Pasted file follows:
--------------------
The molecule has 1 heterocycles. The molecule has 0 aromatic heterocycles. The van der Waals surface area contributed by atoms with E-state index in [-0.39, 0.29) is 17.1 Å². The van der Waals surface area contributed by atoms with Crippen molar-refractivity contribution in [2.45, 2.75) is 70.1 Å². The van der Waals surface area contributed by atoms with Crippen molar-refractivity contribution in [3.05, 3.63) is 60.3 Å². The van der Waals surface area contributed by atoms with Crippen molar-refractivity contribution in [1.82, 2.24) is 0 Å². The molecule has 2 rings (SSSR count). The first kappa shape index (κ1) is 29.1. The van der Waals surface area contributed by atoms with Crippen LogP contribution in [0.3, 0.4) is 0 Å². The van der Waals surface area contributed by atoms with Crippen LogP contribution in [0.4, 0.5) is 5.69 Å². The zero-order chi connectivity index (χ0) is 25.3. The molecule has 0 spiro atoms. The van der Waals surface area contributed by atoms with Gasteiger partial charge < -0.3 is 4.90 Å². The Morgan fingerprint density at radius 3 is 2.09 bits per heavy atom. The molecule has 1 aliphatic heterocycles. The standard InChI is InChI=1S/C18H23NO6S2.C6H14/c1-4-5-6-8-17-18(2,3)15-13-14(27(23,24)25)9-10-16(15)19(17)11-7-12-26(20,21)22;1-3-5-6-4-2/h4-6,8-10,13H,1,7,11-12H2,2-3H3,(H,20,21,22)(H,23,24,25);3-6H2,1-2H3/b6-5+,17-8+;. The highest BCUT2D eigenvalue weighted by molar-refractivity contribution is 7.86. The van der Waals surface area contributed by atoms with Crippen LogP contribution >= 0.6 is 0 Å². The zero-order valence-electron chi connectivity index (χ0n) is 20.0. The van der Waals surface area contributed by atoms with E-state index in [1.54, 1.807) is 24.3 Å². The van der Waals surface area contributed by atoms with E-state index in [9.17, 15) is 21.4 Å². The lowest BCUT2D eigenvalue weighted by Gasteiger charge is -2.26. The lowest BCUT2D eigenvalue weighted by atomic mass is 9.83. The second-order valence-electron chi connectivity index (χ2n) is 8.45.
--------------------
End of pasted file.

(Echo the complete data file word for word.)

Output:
The molecule has 1 heterocycles. The molecule has 0 aromatic heterocycles. The van der Waals surface area contributed by atoms with E-state index in [-0.39, 0.29) is 17.1 Å². The van der Waals surface area contributed by atoms with Crippen molar-refractivity contribution in [2.45, 2.75) is 70.1 Å². The van der Waals surface area contributed by atoms with Crippen molar-refractivity contribution in [3.05, 3.63) is 60.3 Å². The van der Waals surface area contributed by atoms with Crippen molar-refractivity contribution in [1.82, 2.24) is 0 Å². The molecule has 2 rings (SSSR count). The first kappa shape index (κ1) is 29.1. The van der Waals surface area contributed by atoms with Crippen LogP contribution in [0.3, 0.4) is 0 Å². The van der Waals surface area contributed by atoms with Crippen LogP contribution in [0.4, 0.5) is 5.69 Å². The zero-order chi connectivity index (χ0) is 25.3. The molecule has 0 spiro atoms. The van der Waals surface area contributed by atoms with Gasteiger partial charge < -0.3 is 4.90 Å². The Morgan fingerprint density at radius 3 is 2.09 bits per heavy atom. The molecule has 1 aliphatic heterocycles. The standard InChI is InChI=1S/C18H23NO6S2.C6H14/c1-4-5-6-8-17-18(2,3)15-13-14(27(23,24)25)9-10-16(15)19(17)11-7-12-26(20,21)22;1-3-5-6-4-2/h4-6,8-10,13H,1,7,11-12H2,2-3H3,(H,20,21,22)(H,23,24,25);3-6H2,1-2H3/b6-5+,17-8+;. The highest BCUT2D eigenvalue weighted by molar-refractivity contribution is 7.86. The van der Waals surface area contributed by atoms with Crippen LogP contribution >= 0.6 is 0 Å². The zero-order valence-electron chi connectivity index (χ0n) is 20.0. The van der Waals surface area contributed by atoms with E-state index in [1.54, 1.807) is 24.3 Å². The van der Waals surface area contributed by atoms with E-state index in [9.17, 15) is 21.4 Å². The lowest BCUT2D eigenvalue weighted by Gasteiger charge is -2.26. The lowest BCUT2D eigenvalue weighted by atomic mass is 9.83. The second-order valence-electron chi connectivity index (χ2n) is 8.45.